From a lush new live-action take on the “bear necessities” to another journey into the land of Westeros, the month of April is chock full of hot new and returning titles, but not all of them are really good for the whole family. Each month, we round up the hottest, most talked-about releases, and provide you with a guide on whether they’re right for your young ones. We also link you to the Wikia Parent Page for each, authored by superfans to provide the most important information parents need to make smart decisions for their children.
Check out what’s hot in TV, movies, and games this April and decide which are right for your family to watch and play together.
Coming to Theaters
The Jungle Book (April 15) – Ages 7 and up
Disney gives another animated classic the live-action treatment with an all-star cast of Bill Murray as the lovable Baloo, Idris Elba as the ferocious Shere Khan, and Scarlett Johansson as the slithery Kaa. From the trailers, the movie looks beautifully filmed using real/real-looking animals in a verdant jungle setting. There are many callbacks to the music and characters of the animated favorite, but the realistic scenes may prove too frightening for very young or more sensitive kids.
Huntsman: Winter’s War (April 22) – Ages 14 and up
This prequel to 2012’s Snow White and the Huntsman finds the evil queen as a young woman named Ravenna (Charlize Theron) resurrected by her other evil sister, the Ice Queen Freya (Emily Blunt), in order for the powerful-together pair to rule the kingdom. When two good-hearted warriors from the queens’ armies — Eric (Chris Hemsworth) and Sara (Jessica Chastain) —realize their plan, they break off to fight back. Some kids may be curious about the Frozen-like Ice Queen , but this movie isn’t for the little ones. It’ll likely feature battle violence and steamy love scenes that are better for mid to older teens.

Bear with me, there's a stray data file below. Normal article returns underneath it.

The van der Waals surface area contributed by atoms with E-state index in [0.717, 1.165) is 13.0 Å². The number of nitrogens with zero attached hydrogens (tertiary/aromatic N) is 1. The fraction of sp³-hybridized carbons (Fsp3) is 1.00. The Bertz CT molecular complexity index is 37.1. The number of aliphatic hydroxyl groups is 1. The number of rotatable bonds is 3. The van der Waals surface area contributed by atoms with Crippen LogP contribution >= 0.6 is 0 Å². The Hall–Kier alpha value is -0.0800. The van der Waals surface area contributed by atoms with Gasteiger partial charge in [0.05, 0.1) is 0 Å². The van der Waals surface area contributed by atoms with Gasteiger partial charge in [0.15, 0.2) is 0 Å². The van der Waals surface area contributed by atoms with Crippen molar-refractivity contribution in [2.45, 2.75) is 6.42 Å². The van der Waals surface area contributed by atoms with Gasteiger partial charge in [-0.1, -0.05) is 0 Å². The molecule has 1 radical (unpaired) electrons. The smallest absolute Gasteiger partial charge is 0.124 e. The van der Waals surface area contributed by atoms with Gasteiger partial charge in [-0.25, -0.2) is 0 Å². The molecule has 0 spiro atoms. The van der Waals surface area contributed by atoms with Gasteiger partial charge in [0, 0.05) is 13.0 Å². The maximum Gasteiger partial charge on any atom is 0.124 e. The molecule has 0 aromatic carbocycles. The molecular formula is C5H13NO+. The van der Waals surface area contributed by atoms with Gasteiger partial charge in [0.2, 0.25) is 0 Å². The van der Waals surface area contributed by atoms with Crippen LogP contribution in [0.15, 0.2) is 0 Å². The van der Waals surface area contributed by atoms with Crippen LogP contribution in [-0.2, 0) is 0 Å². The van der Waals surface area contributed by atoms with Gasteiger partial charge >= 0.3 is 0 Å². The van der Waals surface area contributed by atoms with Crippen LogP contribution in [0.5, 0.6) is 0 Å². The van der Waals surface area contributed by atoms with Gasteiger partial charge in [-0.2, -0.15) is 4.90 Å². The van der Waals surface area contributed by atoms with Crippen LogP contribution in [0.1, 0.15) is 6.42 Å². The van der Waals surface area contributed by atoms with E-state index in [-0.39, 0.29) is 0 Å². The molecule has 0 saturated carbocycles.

Keanu (April 29) – Ages 17 and up
Starring the incredibly popular comedy duo Key and Peele, this sure-to-be hilarious comedy will likely be one teens and neonates will be dying to check out, but be aware that this movie is a definitely more for mature crowds. The initial trailer that was released was an uncensored “red band” version, making no secret of the movie’s bad language, violence, and crude humor. That said, the early reviews are already looking super positive, and it will be a must-see for older teens and grown-ups.
Ratchet & Clank (April 29) – Ages 5 and up
This month’s super-safe pick for the littlest viewers is Ratchet & Clank, a movie based on the popular PlayStation video game franchise about two unlikely heroes. Fuzzy Ratchet and robot Clank must stop the evil Chairman Drek from destroying all the planets in the Solana Galaxy. This animated adventure will likely feature some rayguns and potty jokes but also promises lots of lessons about friendship and courage as well.